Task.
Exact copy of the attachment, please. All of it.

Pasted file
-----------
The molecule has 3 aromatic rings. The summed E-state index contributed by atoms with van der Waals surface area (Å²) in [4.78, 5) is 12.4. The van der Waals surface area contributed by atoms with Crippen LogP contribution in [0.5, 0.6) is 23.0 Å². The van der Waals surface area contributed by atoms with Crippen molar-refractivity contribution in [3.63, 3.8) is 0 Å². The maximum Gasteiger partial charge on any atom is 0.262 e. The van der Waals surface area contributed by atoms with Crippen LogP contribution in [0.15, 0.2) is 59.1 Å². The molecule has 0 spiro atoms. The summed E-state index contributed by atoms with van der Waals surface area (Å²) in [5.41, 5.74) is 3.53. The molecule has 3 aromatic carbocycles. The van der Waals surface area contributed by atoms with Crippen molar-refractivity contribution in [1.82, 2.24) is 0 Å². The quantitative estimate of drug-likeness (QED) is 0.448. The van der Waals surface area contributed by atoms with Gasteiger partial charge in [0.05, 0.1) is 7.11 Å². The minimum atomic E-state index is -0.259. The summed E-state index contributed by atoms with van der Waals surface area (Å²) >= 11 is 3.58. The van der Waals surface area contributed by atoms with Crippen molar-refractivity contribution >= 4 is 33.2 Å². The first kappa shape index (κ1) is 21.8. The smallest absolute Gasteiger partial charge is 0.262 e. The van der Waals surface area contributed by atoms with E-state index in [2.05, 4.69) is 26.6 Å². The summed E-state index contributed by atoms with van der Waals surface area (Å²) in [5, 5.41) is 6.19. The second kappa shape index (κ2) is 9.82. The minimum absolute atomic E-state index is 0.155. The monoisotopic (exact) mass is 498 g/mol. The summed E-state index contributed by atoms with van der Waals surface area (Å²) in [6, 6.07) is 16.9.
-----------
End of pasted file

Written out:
The molecule has 3 aromatic rings. The summed E-state index contributed by atoms with van der Waals surface area (Å²) in [4.78, 5) is 12.4. The van der Waals surface area contributed by atoms with Crippen LogP contribution in [0.5, 0.6) is 23.0 Å². The van der Waals surface area contributed by atoms with Crippen molar-refractivity contribution in [3.63, 3.8) is 0 Å². The maximum Gasteiger partial charge on any atom is 0.262 e. The van der Waals surface area contributed by atoms with Crippen LogP contribution in [0.15, 0.2) is 59.1 Å². The molecule has 0 spiro atoms. The summed E-state index contributed by atoms with van der Waals surface area (Å²) in [5.41, 5.74) is 3.53. The molecule has 3 aromatic carbocycles. The van der Waals surface area contributed by atoms with Crippen molar-refractivity contribution in [1.82, 2.24) is 0 Å². The quantitative estimate of drug-likeness (QED) is 0.448. The van der Waals surface area contributed by atoms with Gasteiger partial charge in [0.05, 0.1) is 7.11 Å². The minimum atomic E-state index is -0.259. The summed E-state index contributed by atoms with van der Waals surface area (Å²) >= 11 is 3.58. The van der Waals surface area contributed by atoms with Crippen molar-refractivity contribution >= 4 is 33.2 Å². The first kappa shape index (κ1) is 21.8. The smallest absolute Gasteiger partial charge is 0.262 e. The van der Waals surface area contributed by atoms with E-state index in [2.05, 4.69) is 26.6 Å². The summed E-state index contributed by atoms with van der Waals surface area (Å²) in [5, 5.41) is 6.19. The second kappa shape index (κ2) is 9.82. The minimum absolute atomic E-state index is 0.155. The monoisotopic (exact) mass is 498 g/mol. The summed E-state index contributed by atoms with van der Waals surface area (Å²) in [6, 6.07) is 16.9.